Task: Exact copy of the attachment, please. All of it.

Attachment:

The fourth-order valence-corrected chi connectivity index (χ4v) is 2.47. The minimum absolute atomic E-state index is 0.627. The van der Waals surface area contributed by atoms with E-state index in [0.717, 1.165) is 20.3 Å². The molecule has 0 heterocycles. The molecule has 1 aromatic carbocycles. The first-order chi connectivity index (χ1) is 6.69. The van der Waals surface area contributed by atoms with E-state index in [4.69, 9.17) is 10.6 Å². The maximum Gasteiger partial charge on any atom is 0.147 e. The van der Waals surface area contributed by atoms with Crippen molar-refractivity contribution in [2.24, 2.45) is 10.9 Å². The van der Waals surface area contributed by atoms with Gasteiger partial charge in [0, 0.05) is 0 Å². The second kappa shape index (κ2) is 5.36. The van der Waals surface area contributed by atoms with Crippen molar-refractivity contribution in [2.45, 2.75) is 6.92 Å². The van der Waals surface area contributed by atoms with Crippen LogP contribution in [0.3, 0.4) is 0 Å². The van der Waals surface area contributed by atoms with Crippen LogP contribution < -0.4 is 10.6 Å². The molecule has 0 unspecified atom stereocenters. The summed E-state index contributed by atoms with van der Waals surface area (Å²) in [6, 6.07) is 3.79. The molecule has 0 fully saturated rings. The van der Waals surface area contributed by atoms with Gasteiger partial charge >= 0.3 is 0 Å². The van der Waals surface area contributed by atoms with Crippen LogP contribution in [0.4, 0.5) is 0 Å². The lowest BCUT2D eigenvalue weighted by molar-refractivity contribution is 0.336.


The fourth-order valence-corrected chi connectivity index (χ4v) is 2.47. The minimum absolute atomic E-state index is 0.627. The van der Waals surface area contributed by atoms with E-state index in [0.717, 1.165) is 20.3 Å². The molecule has 0 heterocycles. The molecule has 1 aromatic carbocycles. The first-order chi connectivity index (χ1) is 6.69. The van der Waals surface area contributed by atoms with E-state index in [4.69, 9.17) is 10.6 Å². The maximum Gasteiger partial charge on any atom is 0.147 e. The van der Waals surface area contributed by atoms with Crippen molar-refractivity contribution in [2.24, 2.45) is 10.9 Å². The van der Waals surface area contributed by atoms with Gasteiger partial charge in [0, 0.05) is 0 Å². The second kappa shape index (κ2) is 5.36. The van der Waals surface area contributed by atoms with Crippen molar-refractivity contribution in [2.45, 2.75) is 6.92 Å². The van der Waals surface area contributed by atoms with Crippen LogP contribution in [0.3, 0.4) is 0 Å². The van der Waals surface area contributed by atoms with Crippen LogP contribution < -0.4 is 10.6 Å². The molecule has 0 unspecified atom stereocenters. The summed E-state index contributed by atoms with van der Waals surface area (Å²) in [6, 6.07) is 3.79. The molecule has 0 fully saturated rings. The van der Waals surface area contributed by atoms with Gasteiger partial charge >= 0.3 is 0 Å². The van der Waals surface area contributed by atoms with Crippen LogP contribution in [0.4, 0.5) is 0 Å². The lowest BCUT2D eigenvalue weighted by molar-refractivity contribution is 0.336.